For the second time in two years, the annual fun for thousands of early morning partygoers was brought to an abrupt halt when numerous fights broke out along the J’ouvert route, spoiling the morning for the throngs who came out to enjoy one another in music and dance.
Despite a massive police presence, at least one person was stabbed Thursday on the parade route, police reported. The stabbing victim was transported to the Schneider Regional Medical Center for treatment of wounds police believe to be non-life threatening.
The blatant daylight violence forced St. Thomas Police Chief Rodney F. Querrard to call a stop to the annual festivities at 10:45 a.m.
"This was our last resort, to stop the J’ouvert," Querrard said, "but we are concerned with the safety of everyone. It’s not safe to have several fights going on at once in the streets."
A 16-year-old minor, arrested and charged with first-degree robbery for stealing a gold chain at gunpoint from another minor near Western Cemetery earlier in the morning, is the same suspect involved in the stabbing, police said.
Querrard said, "We will continue to provide safety and security to the Carnival events. The last thing we want to do is shut down an event, but we will if the safety of the public is in jeopardy."
Deputy Chief Dwayne DeGraff cautioned, "Everyone needs to do their part for Carnival safety. If you see a situation escalating, turn to your friends or family and tell them to ‘hold it down’ or tell a police officer."
In the 2009 celebration, by 9:30 a.m., two stabbings and a shooting on the parade route were enough to make then Police Commissioner James McCall stop the music.
"After the second incident, I called off J’ouvert," McCall said at the time, expressing the same regrets and cautions Querrard voiced Thursday.
Before the violence broke out, the morning had all the makings of a wonderful day for a wonderful time.
Expectation had hung in the air early Thursday morning as thousands of J’ouvert partiers – seated on walls, crowded together on sidewalks – awaited in a kind of stasis, for the sounds of the first band to set the massive morning party in motion.
At 7:35 the Cool Sessions Brass band truck lurched forward in its slow crawl from West of Addelita Cancryn Junior High school, horns blaring, the notes beckoning the partiers to follow, hands held on high, invoking in a somewhat louder version, the spirit of the children of Hamelin following the Pied Piper.
With an unidentified voice ringing out "I smell Carnival, Baby," the fun began. Let the horns blare, the spirits rise, dancing never end – J’ouvert for the 59th celebration – "Let our Cultural Spirit Enliven Carnival 2011" – was in motion.
Many had been waiting since 4 a.m., the scheduled start of Roas-A-Time, or J’ouvert. Though most knew better – nobody can say exactly when the party started on time – waiting is just part of the morning tradition.
In fact, it’s a special bonding before the jump-up begins. Being up that early in the morning, watching together as the sun slowly appears over Charlotte Amalie harbor, its orange rays inviting the crowd to the dawn, while clutches of sea gulls look on.
An older gentleman looked comfortable, seated on a light standard, arms folded. "I guess I’ve been doing this for 15 years," he said. "I got here at 4 a.m.; I always do. I don’t mind. I like the music."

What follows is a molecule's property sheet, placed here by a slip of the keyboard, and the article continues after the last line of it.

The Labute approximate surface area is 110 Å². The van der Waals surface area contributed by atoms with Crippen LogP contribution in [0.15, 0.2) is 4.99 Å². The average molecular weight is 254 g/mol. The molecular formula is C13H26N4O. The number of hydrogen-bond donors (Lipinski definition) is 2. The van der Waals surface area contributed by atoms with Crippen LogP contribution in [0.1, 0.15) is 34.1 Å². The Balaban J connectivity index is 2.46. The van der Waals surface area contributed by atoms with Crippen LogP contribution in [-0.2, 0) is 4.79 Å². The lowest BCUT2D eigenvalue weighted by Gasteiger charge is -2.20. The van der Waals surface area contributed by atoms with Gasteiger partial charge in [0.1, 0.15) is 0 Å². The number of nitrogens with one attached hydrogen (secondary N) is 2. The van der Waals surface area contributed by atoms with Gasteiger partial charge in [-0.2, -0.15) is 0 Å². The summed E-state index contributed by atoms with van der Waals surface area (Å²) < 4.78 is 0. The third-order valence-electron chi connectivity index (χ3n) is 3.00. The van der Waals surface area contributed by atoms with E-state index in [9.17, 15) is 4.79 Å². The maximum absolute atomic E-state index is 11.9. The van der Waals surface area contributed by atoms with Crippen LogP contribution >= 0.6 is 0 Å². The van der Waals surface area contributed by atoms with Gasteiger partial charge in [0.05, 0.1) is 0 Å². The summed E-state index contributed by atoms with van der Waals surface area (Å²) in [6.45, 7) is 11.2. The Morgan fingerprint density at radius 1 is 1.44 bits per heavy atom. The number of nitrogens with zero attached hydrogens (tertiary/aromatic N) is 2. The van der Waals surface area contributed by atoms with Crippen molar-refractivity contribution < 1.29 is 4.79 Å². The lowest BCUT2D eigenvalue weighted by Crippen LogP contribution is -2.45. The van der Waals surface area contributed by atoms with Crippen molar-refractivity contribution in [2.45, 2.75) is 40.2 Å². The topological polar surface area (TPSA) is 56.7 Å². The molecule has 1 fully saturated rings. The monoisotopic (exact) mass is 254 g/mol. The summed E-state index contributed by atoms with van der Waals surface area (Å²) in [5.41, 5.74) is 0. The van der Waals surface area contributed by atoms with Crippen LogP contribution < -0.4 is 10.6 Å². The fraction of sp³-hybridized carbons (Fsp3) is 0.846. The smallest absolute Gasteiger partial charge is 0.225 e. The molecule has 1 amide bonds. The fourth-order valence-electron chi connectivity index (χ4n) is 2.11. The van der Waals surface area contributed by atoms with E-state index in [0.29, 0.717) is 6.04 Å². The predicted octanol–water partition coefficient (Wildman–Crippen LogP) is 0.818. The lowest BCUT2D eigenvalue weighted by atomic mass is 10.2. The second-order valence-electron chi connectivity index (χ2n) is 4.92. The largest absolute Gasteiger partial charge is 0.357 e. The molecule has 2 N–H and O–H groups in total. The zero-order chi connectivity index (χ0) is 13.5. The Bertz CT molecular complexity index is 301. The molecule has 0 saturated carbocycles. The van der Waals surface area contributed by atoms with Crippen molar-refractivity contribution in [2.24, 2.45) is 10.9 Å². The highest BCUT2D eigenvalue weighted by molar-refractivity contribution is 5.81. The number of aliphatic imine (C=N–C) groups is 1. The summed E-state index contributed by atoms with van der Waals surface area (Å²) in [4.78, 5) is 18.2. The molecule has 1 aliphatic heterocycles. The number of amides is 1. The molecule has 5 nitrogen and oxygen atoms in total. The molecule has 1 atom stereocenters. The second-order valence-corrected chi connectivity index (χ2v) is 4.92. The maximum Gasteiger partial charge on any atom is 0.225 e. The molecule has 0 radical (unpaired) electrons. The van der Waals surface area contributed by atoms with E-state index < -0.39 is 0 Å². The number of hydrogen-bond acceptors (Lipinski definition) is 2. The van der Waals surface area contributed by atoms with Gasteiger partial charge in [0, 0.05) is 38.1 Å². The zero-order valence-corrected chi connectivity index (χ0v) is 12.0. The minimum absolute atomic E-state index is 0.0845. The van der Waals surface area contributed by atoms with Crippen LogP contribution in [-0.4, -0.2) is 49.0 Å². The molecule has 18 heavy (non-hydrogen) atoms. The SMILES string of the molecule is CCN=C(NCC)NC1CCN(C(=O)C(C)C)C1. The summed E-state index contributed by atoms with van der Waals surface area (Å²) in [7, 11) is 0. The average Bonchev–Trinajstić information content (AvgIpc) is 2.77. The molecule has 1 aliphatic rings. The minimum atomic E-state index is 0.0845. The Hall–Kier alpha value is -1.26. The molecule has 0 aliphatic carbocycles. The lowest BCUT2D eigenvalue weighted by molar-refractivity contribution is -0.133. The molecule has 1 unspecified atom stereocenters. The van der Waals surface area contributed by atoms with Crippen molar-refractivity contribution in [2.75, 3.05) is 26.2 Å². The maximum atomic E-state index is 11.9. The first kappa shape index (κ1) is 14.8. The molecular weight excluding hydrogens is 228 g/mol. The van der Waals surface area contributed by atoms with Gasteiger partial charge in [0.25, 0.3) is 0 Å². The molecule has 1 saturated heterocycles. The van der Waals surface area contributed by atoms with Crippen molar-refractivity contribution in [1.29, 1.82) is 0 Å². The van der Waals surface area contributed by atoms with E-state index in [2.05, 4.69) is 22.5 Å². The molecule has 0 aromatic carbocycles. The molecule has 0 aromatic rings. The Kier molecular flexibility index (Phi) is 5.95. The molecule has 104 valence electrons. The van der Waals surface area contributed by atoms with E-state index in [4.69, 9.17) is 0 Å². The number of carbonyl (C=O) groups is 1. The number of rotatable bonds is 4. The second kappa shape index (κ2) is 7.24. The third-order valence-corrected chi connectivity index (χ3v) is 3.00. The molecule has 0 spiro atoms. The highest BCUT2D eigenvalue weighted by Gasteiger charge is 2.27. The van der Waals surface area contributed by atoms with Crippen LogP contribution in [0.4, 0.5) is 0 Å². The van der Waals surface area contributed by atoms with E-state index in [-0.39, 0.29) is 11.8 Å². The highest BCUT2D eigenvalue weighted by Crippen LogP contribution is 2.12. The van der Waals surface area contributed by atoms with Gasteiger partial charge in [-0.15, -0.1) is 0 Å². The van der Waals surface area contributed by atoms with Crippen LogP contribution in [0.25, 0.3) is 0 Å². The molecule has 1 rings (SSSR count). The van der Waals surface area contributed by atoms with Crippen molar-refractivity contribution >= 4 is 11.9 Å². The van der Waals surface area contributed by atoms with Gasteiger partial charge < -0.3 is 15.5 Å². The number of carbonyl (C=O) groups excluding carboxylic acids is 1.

A trio of young women, dressed in shorts and colorful beads, had similar attitudes. Seated firmly on the sidewalk, one said, "Well, we’re happy. We’re just waiting for Daddy Jones and Crew. We love them."
A strong police presence, along with the V.I. National Guard and other agencies patrolled the streets in clumps of three of more, with emergency vehicles in sight. They staggered the bands at the Cancryn intersection, holding one in place until another was on its way.
A small covey of V.I. Police Department cadets huddled together watching the action under the eyes of an adult police officer, who couldn’t give his name but suggested talking to the cadets.
It turns out the group’s supervisor, Masai Warrior Francis, 18, is a veteran. "This is my third J’ouvert," he said. He praised Sgt. Bridget Conow, territorial coordinator of the cadet program, who clearly must have stressed manners.
Ivanna Eudora Kean High School senior Roquan David, 17, was calm, but clearly agog with his new responsibilities. "This is my very first time," he said. "We have to make sure nobody is injured, or assist people if they need help. Right now, it’s still sort of quiet," he added with a smile.
It wasn’t quiet for long as the bands careened down Veterans Drive, the crowds surging after Jam Band, the island’s perennial favorite, which is celebrating its 31st year. Spectrum Band played the popular "Boom," drawing crowds of its own.
Robin and Grace Ballard set their own style, riding bikes. In a tip of the hat to the morning, Grace wore smart black-and-white woven socks reaching her thighs. Though bikes aren’t usually seen, Robin said they’d been at this for a couple years.
The crowd broke up Thursday not in its usual high spirits, but with celebrants decrying the violence which insinuated itself on a celebration which takes its fun seriously – a celebration in which a handful of young men had managed to ruin the fun for the thousands of peaceful partygoers.
Once again, hold the PARENTS of these Juvenile delinquents responsible (as they should be)
and you will see change.
“Let our Cultural Spirit Enliven Carnival 2011” Hey and I guess it did – two for two – let’s see if the Caribbean Thugs can make it three in a row! A beautiful paradise on earth has been taken over by criminal thugs and murders and the weak and ineffective VIPD dem dance around like Moko Jumbies while the sanctity of our beautiful paradise is violated beyond control. Wake up people! It’s not getting better – it’s getting worse. See, if it will be three in a row.